Energy is a vital ingredient for growth and sustainable development, and for the vast majority
of economic activities (WEC 2007). We use energy to do work. Energy powers and heats our
homes, fuel our cars, trains, and aeroplanes. It provides us with our water and we use it to
produce our goods and food. We couldn’t live without it. It is an energy surplus that allows us
to prosper as a species, by harnessing the power of energy to do our work (leaving time for
other activities) we have evolved and diversified.
Of the energy that we exploit today, the vast majority (approximately 86.5%) (Exon 2009) is
derived from fossil fuels. It is common knowledge that there are serious issues associated with
these sources; firstly, the finite quantity available to us is progressively diminishing, secondly,
greenhouse gases (as well as air pollutants), are released when fossil fuels are expended and
thirdly, fossil fuels are site specific. Furthermore some of the larger deposits are located in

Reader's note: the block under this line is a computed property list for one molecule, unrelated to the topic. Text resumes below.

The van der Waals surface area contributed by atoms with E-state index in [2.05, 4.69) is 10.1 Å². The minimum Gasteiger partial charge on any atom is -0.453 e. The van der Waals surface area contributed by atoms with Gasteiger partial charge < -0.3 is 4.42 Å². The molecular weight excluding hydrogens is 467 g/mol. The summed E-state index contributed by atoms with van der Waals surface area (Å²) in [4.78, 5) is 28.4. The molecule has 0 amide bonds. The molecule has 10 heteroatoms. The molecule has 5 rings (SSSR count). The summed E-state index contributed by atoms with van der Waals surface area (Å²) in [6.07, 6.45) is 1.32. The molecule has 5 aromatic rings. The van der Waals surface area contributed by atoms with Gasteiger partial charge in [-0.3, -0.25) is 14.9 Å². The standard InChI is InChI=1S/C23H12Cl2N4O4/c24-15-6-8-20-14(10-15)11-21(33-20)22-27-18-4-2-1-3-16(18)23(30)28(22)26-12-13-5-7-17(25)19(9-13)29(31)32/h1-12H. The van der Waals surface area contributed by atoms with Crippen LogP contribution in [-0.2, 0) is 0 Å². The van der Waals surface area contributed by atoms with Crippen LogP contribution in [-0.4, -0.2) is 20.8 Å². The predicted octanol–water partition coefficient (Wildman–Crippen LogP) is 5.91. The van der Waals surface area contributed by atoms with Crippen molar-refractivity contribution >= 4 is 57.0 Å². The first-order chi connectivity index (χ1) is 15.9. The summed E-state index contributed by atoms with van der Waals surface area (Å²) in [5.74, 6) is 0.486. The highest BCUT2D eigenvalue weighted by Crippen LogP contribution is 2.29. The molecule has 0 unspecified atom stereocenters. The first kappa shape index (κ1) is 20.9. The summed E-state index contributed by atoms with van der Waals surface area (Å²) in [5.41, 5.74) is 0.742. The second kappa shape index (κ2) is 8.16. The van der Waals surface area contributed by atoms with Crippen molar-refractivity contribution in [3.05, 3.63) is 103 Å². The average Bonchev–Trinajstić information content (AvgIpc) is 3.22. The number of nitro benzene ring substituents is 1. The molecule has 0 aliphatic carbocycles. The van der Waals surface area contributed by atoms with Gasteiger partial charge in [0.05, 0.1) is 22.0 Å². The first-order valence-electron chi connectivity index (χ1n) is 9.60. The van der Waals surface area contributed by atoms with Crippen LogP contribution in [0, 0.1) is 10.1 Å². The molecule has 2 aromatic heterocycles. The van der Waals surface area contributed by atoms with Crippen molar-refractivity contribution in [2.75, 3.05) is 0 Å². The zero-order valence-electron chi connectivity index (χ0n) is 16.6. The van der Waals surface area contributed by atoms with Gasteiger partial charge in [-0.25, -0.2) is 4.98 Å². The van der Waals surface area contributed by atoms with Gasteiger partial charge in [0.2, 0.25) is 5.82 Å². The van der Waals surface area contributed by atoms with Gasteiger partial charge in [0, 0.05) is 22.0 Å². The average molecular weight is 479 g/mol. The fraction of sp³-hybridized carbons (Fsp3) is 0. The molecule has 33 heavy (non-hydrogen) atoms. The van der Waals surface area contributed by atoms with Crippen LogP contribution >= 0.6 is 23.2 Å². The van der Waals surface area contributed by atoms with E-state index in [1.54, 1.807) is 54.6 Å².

areas where relations between the major suppliers and customers are problematic, which
frequently leads to uncertainties in supply.
Due to our (ever increasing) energy demands we are presently experiencing a decline in exhaustible energy resources coupled with serious environmental concerns regarding the greenhouse gases and air pollutants that they emit.
We already suffer from the consequences of our carbon-based energy
resources dependency, which contribute greatly to global warming. Widespread famine
caused by droughts, tropical storms and heavy precipitation are just a few of the effects
resultant from man’s affect on climate change.

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